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Mol Cell Neurosci. 2005 May;29(1):26-39.

Transgenic inhibition of Nogo-66 receptor function allows axonal sprouting and improved locomotion after spinal injury.

Author information

1
Department of Neurology, Yale University School of Medicine, PO Box 208018, New Haven, CT 06510, USA.

Abstract

Axon growth after spinal injury is thought to be limited in part by myelin-derived proteins that act via the Nogo-66 Receptor (NgR). To test this hypothesis, we sought to study recovery from spinal cord injury (SCI) after inhibiting NgR transgenically with a soluble function-blocking NgR fragment. Glial fibrillary acidic protein (gfap) gene regulatory elements were used to generate mice that secrete NgR(310)ecto from astrocytes. After mid-thoracic dorsal over-hemisection injury, gfap::ngr(310)ecto mice exhibit enhanced raphespinal and corticospinal axonal sprouting into the lumbar spinal cord. Recovery of locomotion is improved in the gfap::ngr(310)ecto mice. These data indicate that the NgR ligands, Nogo-66, MAG, and OMgp, play a role in limiting axonal growth in the injured adult CNS and that NgR(310)ecto might provide a therapeutic means to promote recovery from SCI.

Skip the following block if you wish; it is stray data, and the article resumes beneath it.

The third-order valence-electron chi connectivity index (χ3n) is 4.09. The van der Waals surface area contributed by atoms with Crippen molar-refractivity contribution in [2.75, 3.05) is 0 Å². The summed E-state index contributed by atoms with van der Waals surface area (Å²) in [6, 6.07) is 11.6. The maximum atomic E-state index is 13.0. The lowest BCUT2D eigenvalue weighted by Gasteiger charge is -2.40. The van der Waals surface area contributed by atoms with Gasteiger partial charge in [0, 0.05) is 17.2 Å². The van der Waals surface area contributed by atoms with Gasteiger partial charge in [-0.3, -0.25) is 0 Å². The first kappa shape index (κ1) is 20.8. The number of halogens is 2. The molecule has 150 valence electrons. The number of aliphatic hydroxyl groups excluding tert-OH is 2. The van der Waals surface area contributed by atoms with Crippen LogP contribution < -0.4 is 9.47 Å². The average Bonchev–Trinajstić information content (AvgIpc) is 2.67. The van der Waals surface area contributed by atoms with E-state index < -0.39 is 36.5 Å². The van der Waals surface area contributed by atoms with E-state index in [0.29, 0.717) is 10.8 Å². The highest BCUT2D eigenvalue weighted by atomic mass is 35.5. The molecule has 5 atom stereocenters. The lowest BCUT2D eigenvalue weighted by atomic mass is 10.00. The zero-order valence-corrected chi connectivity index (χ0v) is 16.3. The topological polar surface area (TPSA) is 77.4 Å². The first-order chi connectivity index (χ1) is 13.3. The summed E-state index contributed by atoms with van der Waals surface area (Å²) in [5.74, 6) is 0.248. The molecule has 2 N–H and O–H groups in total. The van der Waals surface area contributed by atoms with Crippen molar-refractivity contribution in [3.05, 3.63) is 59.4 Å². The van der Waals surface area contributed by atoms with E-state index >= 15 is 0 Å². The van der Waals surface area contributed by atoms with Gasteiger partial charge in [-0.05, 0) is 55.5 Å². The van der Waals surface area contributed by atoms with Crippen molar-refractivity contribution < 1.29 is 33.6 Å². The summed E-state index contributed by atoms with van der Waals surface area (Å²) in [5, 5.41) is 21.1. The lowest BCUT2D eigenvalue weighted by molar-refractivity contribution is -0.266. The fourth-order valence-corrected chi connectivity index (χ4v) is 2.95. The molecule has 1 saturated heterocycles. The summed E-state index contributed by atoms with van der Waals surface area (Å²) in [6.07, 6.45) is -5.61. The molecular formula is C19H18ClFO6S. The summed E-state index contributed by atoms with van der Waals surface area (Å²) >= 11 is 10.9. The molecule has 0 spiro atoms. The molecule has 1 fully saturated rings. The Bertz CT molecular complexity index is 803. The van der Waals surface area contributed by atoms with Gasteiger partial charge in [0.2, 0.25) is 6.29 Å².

PMID:
15866044
PMCID:
PMC3246391
DOI:
10.1016/j.mcn.2004.12.008
[Indexed for MEDLINE]
Free PMC Article

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